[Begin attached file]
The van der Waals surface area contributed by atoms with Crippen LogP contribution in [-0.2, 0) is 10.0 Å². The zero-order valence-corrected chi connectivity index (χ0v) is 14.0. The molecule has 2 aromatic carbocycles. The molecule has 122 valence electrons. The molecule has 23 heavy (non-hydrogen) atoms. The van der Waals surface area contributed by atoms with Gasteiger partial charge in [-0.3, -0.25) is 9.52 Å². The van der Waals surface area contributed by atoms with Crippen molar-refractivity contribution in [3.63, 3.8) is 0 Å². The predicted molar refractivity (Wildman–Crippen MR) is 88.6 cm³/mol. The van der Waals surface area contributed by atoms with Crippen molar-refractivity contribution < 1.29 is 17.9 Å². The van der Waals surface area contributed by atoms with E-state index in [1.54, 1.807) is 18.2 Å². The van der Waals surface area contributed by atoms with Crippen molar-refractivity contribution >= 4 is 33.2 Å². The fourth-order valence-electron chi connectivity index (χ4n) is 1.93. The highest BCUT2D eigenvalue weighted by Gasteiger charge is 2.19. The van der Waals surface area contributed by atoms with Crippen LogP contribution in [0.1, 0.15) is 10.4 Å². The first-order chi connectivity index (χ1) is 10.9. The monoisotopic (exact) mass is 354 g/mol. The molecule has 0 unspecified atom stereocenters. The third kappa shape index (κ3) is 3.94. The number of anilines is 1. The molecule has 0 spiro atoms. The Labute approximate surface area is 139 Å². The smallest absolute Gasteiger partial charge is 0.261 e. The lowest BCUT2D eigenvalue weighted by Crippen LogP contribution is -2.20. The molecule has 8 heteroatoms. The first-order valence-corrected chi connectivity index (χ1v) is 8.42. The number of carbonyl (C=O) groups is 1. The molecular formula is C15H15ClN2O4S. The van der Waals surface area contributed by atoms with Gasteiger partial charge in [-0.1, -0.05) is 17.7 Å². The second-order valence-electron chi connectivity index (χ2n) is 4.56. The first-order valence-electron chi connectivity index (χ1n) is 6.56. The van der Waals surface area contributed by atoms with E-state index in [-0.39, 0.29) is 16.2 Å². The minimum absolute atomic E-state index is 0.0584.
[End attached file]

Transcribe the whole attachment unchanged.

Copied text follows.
The van der Waals surface area contributed by atoms with Crippen LogP contribution in [-0.2, 0) is 10.0 Å². The zero-order valence-corrected chi connectivity index (χ0v) is 14.0. The molecule has 2 aromatic carbocycles. The molecule has 122 valence electrons. The molecule has 23 heavy (non-hydrogen) atoms. The van der Waals surface area contributed by atoms with Gasteiger partial charge in [-0.3, -0.25) is 9.52 Å². The van der Waals surface area contributed by atoms with Crippen molar-refractivity contribution in [3.63, 3.8) is 0 Å². The predicted molar refractivity (Wildman–Crippen MR) is 88.6 cm³/mol. The van der Waals surface area contributed by atoms with Crippen molar-refractivity contribution < 1.29 is 17.9 Å². The van der Waals surface area contributed by atoms with E-state index in [1.54, 1.807) is 18.2 Å². The van der Waals surface area contributed by atoms with Crippen molar-refractivity contribution >= 4 is 33.2 Å². The fourth-order valence-electron chi connectivity index (χ4n) is 1.93. The highest BCUT2D eigenvalue weighted by Gasteiger charge is 2.19. The van der Waals surface area contributed by atoms with Crippen LogP contribution in [0.1, 0.15) is 10.4 Å². The first-order chi connectivity index (χ1) is 10.9. The monoisotopic (exact) mass is 354 g/mol. The molecule has 0 unspecified atom stereocenters. The third kappa shape index (κ3) is 3.94. The number of anilines is 1. The molecule has 0 spiro atoms. The Labute approximate surface area is 139 Å². The smallest absolute Gasteiger partial charge is 0.261 e. The lowest BCUT2D eigenvalue weighted by Crippen LogP contribution is -2.20. The molecule has 8 heteroatoms. The first-order valence-corrected chi connectivity index (χ1v) is 8.42. The number of carbonyl (C=O) groups is 1. The molecular formula is C15H15ClN2O4S. The van der Waals surface area contributed by atoms with Gasteiger partial charge in [-0.1, -0.05) is 17.7 Å². The second-order valence-electron chi connectivity index (χ2n) is 4.56. The first-order valence-electron chi connectivity index (χ1n) is 6.56. The van der Waals surface area contributed by atoms with E-state index in [-0.39, 0.29) is 16.2 Å². The minimum absolute atomic E-state index is 0.0584.